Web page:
Management of local elections
The writer of a Tuesday letter about Hidalgo County Elections Administrator Yvonne Ramón’s Sunday column in The Monitor does not understand how the election system works or how problems are solved. To provide enough workers for any election requires the hiring of many temporary employees from varied backgrounds with mixed experience that may not be germane to the task. Worker limitations may not materialize until the election is underway. The polling locations are volunteered by different political entities. Some locations are near ideal for holding an election and others are not. Issues may not become readily apparent until the election starts.
In the automotive industry the executive who didn’t get his hands “dirty” researching an issue, by talking to people involved, didn’t last long. Even though the workers are permanent and extensively trained over time, not all employees are problem solvers. The polling location election workers are temporary; their training is limited and restrained by small budgets. Often they learn on the job and with experienced poll workers. Since not all issues can be anticipated, some require assistance by the county’s elections administrator. She is responsible for the solutions to these issues, as is any executive in public or private life.
The OWLS attend every Hidalgo County Commissioners Court meeting and workshop and we monitor all manpower requests, including elections. Hiring more election employees requires the vote of a majority of the commissioners. Decreasing budgets and stagnant pay for election workers for the past six years bring resistance. As an OWL, I support Ms. Ramón as the elections administrator.
Local election procedures
The combining of election ballots, polling places, election times, equipment, and election staff as promoted by recent letter writers on April 27 and May 2, and The Monitor’s April 27 editorial is a commendable suggestion. The editorial rightly recommends that “all city, county and school officials get on the same page and work together to host joint elections….”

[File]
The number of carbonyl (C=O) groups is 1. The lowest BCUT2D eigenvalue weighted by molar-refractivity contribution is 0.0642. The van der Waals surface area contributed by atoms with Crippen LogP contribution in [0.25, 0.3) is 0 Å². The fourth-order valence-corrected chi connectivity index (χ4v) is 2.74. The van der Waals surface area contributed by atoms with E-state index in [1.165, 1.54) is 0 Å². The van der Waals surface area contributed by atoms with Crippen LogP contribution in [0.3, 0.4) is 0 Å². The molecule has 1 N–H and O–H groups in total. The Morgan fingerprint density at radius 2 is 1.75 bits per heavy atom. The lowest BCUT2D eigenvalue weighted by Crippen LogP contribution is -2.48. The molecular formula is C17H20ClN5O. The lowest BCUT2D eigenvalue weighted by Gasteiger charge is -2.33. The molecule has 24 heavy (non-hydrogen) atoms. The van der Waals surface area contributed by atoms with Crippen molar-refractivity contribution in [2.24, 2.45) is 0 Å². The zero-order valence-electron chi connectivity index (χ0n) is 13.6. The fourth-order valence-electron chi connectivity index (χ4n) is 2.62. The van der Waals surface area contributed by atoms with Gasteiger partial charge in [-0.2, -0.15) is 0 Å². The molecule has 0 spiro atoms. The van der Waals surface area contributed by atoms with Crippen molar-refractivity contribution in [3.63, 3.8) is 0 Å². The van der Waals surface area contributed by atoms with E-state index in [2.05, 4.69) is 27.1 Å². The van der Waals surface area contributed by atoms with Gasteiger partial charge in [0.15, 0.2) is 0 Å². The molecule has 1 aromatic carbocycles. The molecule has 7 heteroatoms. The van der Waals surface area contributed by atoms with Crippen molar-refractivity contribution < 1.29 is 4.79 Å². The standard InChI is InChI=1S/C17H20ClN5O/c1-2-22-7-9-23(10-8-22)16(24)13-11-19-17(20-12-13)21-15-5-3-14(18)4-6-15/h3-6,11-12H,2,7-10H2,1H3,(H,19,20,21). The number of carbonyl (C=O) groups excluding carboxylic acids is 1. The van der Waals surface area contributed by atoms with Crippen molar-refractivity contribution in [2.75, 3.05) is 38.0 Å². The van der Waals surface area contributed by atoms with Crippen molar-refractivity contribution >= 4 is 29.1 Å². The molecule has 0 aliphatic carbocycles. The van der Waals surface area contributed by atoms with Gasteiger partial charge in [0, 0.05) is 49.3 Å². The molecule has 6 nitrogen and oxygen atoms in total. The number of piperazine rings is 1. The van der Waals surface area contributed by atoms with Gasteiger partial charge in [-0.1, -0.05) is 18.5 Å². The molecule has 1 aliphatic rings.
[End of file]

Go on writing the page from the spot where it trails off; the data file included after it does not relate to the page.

The letter writer on May 2, however seems not to understand that the current laws must be followed by the election administrator and that she is not permitted to change or override the laws that give the local governing bodies the legal right and obligation to determine where, when, and how their elections will be conducted.
The differences in time for the various elections during early voting last week was ludicrous and could have been easily corrected with better communication between the City of McAllen and McAllen Independent School District.
Progress has been made by combing the polling places for both city and McAllen ISD elections. This facilitates the voting process and is greatly appreciated by most voters. Combining the ballot and staff might be a bit more difficult, but would be a cost-saving measure in the long run. More importantly, more voters would be encouraged to vote in the elections. I join in urging the various political entities in Hidalgo County to consolidate the ballots, polling places, election times and staff to encourage more voters to vote and to reduce election costs.
Dr. Nedra S. Kinerk,
McAllen mayoral elections